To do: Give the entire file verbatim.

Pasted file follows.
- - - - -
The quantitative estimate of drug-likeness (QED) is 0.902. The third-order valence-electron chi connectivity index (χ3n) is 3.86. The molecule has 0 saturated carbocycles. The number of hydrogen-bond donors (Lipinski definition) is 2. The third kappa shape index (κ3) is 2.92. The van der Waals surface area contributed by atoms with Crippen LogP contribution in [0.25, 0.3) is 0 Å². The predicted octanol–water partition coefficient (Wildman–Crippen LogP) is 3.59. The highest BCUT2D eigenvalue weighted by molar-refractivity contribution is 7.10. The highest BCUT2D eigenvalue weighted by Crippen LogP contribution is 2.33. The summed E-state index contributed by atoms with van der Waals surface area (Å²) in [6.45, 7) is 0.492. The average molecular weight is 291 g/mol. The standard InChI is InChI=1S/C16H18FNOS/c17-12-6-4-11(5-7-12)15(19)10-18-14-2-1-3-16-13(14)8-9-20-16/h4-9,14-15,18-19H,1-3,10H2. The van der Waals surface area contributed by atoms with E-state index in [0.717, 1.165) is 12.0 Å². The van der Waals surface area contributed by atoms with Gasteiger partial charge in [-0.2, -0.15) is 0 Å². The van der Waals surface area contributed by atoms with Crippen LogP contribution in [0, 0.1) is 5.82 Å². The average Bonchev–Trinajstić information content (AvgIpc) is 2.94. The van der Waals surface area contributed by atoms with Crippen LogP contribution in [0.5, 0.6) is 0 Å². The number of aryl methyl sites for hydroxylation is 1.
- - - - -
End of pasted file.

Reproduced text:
The quantitative estimate of drug-likeness (QED) is 0.902. The third-order valence-electron chi connectivity index (χ3n) is 3.86. The molecule has 0 saturated carbocycles. The number of hydrogen-bond donors (Lipinski definition) is 2. The third kappa shape index (κ3) is 2.92. The van der Waals surface area contributed by atoms with Crippen LogP contribution in [0.25, 0.3) is 0 Å². The predicted octanol–water partition coefficient (Wildman–Crippen LogP) is 3.59. The highest BCUT2D eigenvalue weighted by molar-refractivity contribution is 7.10. The highest BCUT2D eigenvalue weighted by Crippen LogP contribution is 2.33. The summed E-state index contributed by atoms with van der Waals surface area (Å²) in [6.45, 7) is 0.492. The average molecular weight is 291 g/mol. The standard InChI is InChI=1S/C16H18FNOS/c17-12-6-4-11(5-7-12)15(19)10-18-14-2-1-3-16-13(14)8-9-20-16/h4-9,14-15,18-19H,1-3,10H2. The van der Waals surface area contributed by atoms with E-state index in [0.717, 1.165) is 12.0 Å². The van der Waals surface area contributed by atoms with Gasteiger partial charge in [-0.2, -0.15) is 0 Å². The van der Waals surface area contributed by atoms with Crippen LogP contribution in [0, 0.1) is 5.82 Å². The average Bonchev–Trinajstić information content (AvgIpc) is 2.94. The van der Waals surface area contributed by atoms with Crippen LogP contribution in [0.5, 0.6) is 0 Å². The number of aryl methyl sites for hydroxylation is 1.